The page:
Illusions of Magic is a historical novel, but it is not history. It faithfully describes many real-life events following the 1933 assassination attempt on President-elect Franklin D. Roosevelt. So where is the difference, and why is it not history?
The novel places fictional characters and fictional events within an authentically-depicted background of true-life events and settings. Because readers like to know which is which, I wrote an “Author’s Note,” which appears in the Collectors Print Edition (CPE). It explains the difference in detail. If you’d like to enjoy this feature, be sure to sign up below for “Nick’s 99”—your opportunity to receive the Collectors Print Edition (signed by me) at no extra cost!
Harry Blackstone, Sr. (1885-1965), appears early in Illusions of Magic, when Nick admires the famous magician performing at the Edgewater Beach Hotel. It’s unknown if the real-life Blackstone (born Harry Bouton) actually performed at that venue. However, Chicago was his hometown, so an appearance there seems likely.
Like Nick, Blackstone was well-rounded, capable of close-up tricks with cards or coins as well as stage performances of larger-scale illusions. He’s most remembered for “Sawing a Woman in Half” in which a female assistant, lying down inside a showy horizontal display, is apparently cut in half by a saw, a sharp knife, or other large blade. The woman survives this apparent separation; she’s quickly revealed to be alive and healthy.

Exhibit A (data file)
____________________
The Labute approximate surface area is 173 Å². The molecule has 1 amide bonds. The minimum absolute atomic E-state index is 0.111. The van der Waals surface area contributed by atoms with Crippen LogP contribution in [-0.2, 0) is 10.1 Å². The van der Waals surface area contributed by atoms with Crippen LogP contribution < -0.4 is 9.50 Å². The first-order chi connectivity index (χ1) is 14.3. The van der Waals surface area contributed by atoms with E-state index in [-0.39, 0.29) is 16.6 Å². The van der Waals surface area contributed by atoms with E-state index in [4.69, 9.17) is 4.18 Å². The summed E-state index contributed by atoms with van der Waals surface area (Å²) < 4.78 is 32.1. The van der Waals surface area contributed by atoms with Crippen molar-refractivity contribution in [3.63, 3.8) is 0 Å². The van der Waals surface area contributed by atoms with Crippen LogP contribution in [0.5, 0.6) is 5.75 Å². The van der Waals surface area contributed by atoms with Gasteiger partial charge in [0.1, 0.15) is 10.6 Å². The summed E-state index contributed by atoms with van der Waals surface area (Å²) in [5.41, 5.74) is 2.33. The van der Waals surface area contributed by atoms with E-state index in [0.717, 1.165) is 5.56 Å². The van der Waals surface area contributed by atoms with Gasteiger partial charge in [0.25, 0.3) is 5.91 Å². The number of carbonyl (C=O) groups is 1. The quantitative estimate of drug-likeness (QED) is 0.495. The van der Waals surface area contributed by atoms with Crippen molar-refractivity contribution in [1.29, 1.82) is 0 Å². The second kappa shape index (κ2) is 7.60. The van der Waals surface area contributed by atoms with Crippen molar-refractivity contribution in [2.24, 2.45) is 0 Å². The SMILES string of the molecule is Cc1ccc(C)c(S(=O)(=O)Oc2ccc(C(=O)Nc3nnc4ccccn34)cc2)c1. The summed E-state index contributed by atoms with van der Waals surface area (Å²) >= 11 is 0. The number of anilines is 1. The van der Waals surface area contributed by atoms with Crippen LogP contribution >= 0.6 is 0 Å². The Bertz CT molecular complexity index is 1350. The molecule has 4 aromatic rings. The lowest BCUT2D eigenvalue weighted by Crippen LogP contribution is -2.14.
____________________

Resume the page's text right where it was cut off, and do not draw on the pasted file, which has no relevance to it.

As a young man preparing to become a magician, Harry Bouton took a series of jobs with various craftsmen such as cabinetmakers that allowed him, with his brother Pete, to learn to build and assemble various appliances and fixtures. These skills enabled the brothers to later construct the elaborate and intricate devices that enabled Blackstone’s illusions to baffle audiences throughout the first half of the 20th century and beyond. For more about “The Great Blackstone,” visit the official website: http://blackstonemagic.com/History.html
Because of my background in nuclear reactor technology, I recently talked with Andria Williams, author of The Longest Night (Random House). This historical novel is a finely-detailed examination of a military family’s dynamic as they interact with a small military group in Idaho in 1959-61. The men are there to operate a low-power nuclear reactor used for training and demonstration. Faulty design and malfeasance, portrayed fairly in the book, contribute to a fatal nuclear accident like the real-life SL-1 event of Jan. 3, 1961 at NRTS near Arco, Idaho. Learn more at http://www.andriawilliams.com.